Romans 10:17. Some say young children neither hear nor understand God’s Word, and therefore they cannot have their own faith.

The Sophists invented this answer: Young children are baptized without their own faith, on the faith of the Church, which the sponsors confess at the Baptism.

But if you ask them for the basis of this answer and where this in in Scripture, it is found up a dark chimney or they point to their cardinal’s hat.

Others say young children receive grace and forgiveness without any faith only from the might and power of Baptism. That is why they ascribe the same thing to Baptism for adults. They have rooted out Christian faith and make it unnecessary. With this view of the Sacraments, they establish only their own works.

The Waldensians correctly say each one must receive Baptism with his own faith. But then they err when the go on to say children cannot have faith, but they are baptized on the basis of their future faith.

Proposition 2

Young children are not baptized on the faith of the Church, the parents, or the sponsors.

Proposition 3

Young children are not baptized on the basis of their future faith when they will think for themselves.

Proposition 4

Faith must be present before or in Baptism, otherwise the child is not freed from the devil and sins.

Some divide the kingdom of God into three parts: the Christian Church; eternal life; and the Gospel. Then they say children are baptized into the kingdom of heaven in the third and first ways, that is, they are baptized not to be saved or to have forgiveness of sins, but they are received into Christendom and brought to the Gospel. This does not help. Even heathens can come among Christians and hear the Gospel, but without faith they have not entered the kingdom of God in any sense.

Proposition 5

Being in the kingdom of heaven means that I am a living member of Christendom, and not only hear the Gospel but believe it.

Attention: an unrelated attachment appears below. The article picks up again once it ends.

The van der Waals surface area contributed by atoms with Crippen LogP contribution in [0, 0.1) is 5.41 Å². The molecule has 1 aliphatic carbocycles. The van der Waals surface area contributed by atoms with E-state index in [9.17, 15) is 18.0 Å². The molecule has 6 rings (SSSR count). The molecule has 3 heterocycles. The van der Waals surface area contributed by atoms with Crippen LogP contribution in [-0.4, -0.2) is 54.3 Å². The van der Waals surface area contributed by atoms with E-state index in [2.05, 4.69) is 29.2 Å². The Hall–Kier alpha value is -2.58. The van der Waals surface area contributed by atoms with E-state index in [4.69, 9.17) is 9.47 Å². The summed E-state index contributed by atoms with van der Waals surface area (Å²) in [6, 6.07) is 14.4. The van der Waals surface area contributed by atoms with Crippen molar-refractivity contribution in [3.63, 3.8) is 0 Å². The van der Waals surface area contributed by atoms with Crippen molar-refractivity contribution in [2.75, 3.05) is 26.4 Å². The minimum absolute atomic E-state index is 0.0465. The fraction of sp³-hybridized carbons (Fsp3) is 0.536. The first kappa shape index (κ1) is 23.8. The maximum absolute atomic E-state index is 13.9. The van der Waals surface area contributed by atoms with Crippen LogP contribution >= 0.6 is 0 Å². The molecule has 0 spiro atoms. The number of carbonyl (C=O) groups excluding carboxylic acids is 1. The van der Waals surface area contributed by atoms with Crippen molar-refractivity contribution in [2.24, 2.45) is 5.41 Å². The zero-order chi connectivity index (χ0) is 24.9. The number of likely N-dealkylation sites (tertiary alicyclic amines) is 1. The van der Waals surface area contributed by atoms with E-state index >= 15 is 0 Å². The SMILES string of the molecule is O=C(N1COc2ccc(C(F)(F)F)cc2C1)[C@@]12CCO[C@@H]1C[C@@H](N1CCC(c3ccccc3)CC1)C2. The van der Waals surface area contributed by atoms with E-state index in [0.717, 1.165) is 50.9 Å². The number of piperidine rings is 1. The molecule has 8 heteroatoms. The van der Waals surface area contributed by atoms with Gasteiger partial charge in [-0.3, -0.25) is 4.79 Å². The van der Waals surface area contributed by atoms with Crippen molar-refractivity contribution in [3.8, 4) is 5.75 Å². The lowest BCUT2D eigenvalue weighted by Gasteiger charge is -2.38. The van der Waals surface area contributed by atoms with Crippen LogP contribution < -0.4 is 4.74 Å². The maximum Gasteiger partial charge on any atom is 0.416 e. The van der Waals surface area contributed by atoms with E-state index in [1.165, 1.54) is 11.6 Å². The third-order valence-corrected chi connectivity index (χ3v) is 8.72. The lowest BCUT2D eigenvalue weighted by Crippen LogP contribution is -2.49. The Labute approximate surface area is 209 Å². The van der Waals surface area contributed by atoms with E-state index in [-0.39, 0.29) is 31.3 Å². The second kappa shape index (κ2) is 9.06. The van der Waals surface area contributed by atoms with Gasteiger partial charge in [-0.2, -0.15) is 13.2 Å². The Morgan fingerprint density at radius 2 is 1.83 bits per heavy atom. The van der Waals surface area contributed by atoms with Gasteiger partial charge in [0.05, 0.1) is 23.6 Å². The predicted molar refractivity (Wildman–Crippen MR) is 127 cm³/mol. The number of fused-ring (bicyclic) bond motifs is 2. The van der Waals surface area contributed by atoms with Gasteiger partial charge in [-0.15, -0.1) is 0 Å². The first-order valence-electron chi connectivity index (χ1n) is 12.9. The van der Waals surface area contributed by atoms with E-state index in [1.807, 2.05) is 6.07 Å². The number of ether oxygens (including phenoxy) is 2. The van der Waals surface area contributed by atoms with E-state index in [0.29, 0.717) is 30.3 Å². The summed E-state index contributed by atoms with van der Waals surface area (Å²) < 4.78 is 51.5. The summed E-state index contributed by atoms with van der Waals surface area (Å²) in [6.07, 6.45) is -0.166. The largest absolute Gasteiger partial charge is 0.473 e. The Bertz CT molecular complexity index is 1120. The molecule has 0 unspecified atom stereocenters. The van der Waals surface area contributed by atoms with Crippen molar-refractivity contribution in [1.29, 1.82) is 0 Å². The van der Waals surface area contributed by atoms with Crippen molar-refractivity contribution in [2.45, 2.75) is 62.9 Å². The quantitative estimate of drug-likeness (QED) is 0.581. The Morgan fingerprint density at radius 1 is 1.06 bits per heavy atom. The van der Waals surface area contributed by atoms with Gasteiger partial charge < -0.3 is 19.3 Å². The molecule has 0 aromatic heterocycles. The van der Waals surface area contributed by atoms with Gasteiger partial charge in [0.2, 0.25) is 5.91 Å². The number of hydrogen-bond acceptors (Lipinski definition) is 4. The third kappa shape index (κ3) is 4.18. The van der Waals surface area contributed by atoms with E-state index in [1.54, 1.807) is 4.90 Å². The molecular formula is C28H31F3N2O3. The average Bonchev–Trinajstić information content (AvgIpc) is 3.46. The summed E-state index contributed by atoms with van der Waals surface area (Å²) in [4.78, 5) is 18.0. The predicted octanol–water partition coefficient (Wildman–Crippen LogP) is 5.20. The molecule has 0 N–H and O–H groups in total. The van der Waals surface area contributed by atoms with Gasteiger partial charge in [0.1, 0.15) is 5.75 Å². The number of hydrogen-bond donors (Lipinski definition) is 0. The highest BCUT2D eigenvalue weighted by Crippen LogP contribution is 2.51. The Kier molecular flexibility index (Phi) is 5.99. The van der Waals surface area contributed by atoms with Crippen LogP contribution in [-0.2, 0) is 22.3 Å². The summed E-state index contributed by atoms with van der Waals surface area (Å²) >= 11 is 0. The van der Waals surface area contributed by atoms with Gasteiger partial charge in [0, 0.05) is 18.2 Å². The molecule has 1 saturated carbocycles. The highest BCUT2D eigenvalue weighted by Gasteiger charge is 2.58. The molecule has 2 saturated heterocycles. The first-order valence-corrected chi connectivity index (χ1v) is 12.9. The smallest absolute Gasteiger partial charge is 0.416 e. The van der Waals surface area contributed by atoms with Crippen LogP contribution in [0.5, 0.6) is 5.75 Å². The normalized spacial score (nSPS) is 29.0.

There is only one Baptism, Ephesians 4:5, and Baptism saves, 1 Peter 3:21. We do not have two Baptisms, one for children and one for adults, nor properly do we have any Baptism that does not save.

Proposition 6

Baptism does and gives to children what it does and gives to adults.

Proposition 7

In Baptism, young children themselves believe and have their own faith, which God works in them when the sponsors intercede for them and bring them into the faith of the Christian Church.

Just here is where Luther makes the application of the text about the centurion’s servant. This centurion was not healed of the paralysis of his servant, but he acquired having his servant obtain health. The faith of sponsors and the Church gains for young children their own faith in which they are baptized and believe for themselves. In a broad way, and not making an analogy walk on all fours, the parents and sponsor are like the centurion, and the infant being baptized is like the centurion’s servant.

Jesus said of little children, “To such belongs the kingdom of God.” Matthew 19:14; Mark 10:14; Luke 18:16. Luke calls them “infants.” Luke 18;15. “Whoever does not believe will be condemned.” Mark 16:16.  Infants in the kingdom of God are not without their own faith.

Jesus blessed the infants. What was this blessing, if it left them in their sins, even while He said the kingdom of heaven belongs to them?

Proposition 8

The revelation by Jesus that the kingdom of God belongs to infants reveals also that infants can believe.

Jesus “He took them up in His arms, laid His hands on them, and blessed them.” Mark 10:16 “He is just as present in Baptism now as He was then.” [p. 8]